In our book, we apply this theoretical lens to our discussion of the development of Scotland’s Curriculum for Excellence (CfE) by teachers in two secondary schools and one primary school. We discuss a number of dimensions of teacher agency, for example examining how teachers’ belief systems (along with the discourses and cultures of teaching in Scotland) have shaped their responses to the centrally mandated curriculum policy represented by CfE. For instance, professional beliefs and dispositions have been largely formed within recent cycles of curriculum reforms and the increasing encroachment of heavy duty accountability systems into public services, and these continue to influence teachers’ agency as they develop new curriculum policy. We also look at the social structures evident in the schools, particularly examining how professional relationships impact upon teacher agency.

So why does teacher agency matter? And why is this type of analysis important? The first question is a no-brainer in my view, as we desperately need a critically engaged teacher workforce that can develop the curriculum in beneficial ways leading to better student outcomes. This view which is apparently supported by recent curricular policy in Scotland, which explicitly reaffirms the centrality of teachers, positioning them, for example, as agents of change (in itself a problematic notion if it simply refers to uncritical implementation of other people’s policies) . It is also a notion strongly present within transnational discourses about the importance of the teacher (for example recent publications by the OECD and McKinsey & Co. – note 4 ). And yet such policy messages can be misleading and misplaced. Teacher capacity is undoubtedly important; high-capacity teachers are essential for an effective education system. However, while this is a necessary condition, it is not sufficient, as it neglects issues around the structures and cultures of schooling. Our analysis illustrates that schools, as complex social organisations set within even more complex social systems, can seriously limit teacher agency, even where the teachers concerned are experienced, high-capacity individuals. Conversely, as we demonstrate in one chapter of the book, concerted action to enhance the social context for teachers’ professional work – even if limited to a single school – can actively increase their agency through affording greater access to relational resources, leading in turn to more constructive engagement with curriculum policy. The current over-emphasis on the capacity of teachers thus potentially neglects the conditions which frame their work, and by doing so, we are potentially disabling those very high-capacity teachers that policy purports to want. In other words, we are denying teachers the opportunity to achieve agency in their work, with the corollary that we may continue to see risk-averse, limited and strategic implementation of new policy.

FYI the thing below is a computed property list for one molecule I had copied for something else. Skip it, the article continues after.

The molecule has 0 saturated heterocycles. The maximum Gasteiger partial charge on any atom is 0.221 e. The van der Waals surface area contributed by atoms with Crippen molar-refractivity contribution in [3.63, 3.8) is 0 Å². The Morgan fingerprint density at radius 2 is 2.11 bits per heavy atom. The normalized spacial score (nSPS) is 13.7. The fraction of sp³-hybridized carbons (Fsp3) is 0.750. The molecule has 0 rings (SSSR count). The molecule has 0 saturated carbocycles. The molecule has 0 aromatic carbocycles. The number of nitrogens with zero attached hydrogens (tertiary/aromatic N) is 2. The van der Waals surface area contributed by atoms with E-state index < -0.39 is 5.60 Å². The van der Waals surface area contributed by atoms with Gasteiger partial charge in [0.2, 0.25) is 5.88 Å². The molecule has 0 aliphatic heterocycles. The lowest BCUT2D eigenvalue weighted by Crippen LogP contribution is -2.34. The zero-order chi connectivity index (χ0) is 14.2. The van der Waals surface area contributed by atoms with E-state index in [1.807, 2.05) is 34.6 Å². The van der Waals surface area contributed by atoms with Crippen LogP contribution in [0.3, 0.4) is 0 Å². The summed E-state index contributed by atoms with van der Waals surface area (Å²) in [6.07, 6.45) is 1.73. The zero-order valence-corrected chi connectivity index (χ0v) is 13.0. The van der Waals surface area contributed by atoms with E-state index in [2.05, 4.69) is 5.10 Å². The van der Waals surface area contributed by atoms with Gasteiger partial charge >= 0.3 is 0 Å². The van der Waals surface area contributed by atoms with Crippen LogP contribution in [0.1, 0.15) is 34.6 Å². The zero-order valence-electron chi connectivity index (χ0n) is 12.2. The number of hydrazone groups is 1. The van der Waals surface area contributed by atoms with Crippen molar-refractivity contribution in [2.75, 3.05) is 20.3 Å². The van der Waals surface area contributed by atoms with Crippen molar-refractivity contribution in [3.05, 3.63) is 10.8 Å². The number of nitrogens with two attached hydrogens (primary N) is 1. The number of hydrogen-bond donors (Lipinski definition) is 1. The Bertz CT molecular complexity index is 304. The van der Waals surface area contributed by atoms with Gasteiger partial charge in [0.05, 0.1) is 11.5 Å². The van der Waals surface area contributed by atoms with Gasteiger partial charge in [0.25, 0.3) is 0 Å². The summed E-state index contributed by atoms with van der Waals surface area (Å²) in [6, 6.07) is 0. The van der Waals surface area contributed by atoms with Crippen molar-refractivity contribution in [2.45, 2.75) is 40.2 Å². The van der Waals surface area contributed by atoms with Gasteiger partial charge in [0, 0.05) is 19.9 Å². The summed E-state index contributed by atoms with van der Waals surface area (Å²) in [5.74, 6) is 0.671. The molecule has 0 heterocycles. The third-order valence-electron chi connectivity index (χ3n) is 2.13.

1. Priestley, M., Biesta, G.J.J. & Robinson, S. (2015, in press). Teacher Agency: An Ecological Approach. London: Bloomsbury Academic. http://www.bloomsbury.com/us/teacher-agency-9781472532886/
  2. Priestley, M., Biesta, G.J.J. & Robinson, S. (2015 in press). Teacher agency: what is it and why does it matter? In R. Kneyber & J. Evers (eds.), Flip the System: Changing Education from the Bottom Up. London: Routledge. http://hdl.handle.net/1893/21559
  3. With grateful acknowledgement to the comprehensive theory of agency expounded by Emirbayer and Mische – Emirbayer, M. & Mische, A. (1998). ‘What is agency?’ The American Journal of Sociology, 103, 962-1023.
  4. [a] OECD (2005). Teachers Matter: Attracting, Developing and Retaining Effective Teachers. OECD, Paris. [b] McKinsey & Co. (2007). McKinsey report: How the world’s best performing school systems come out on top.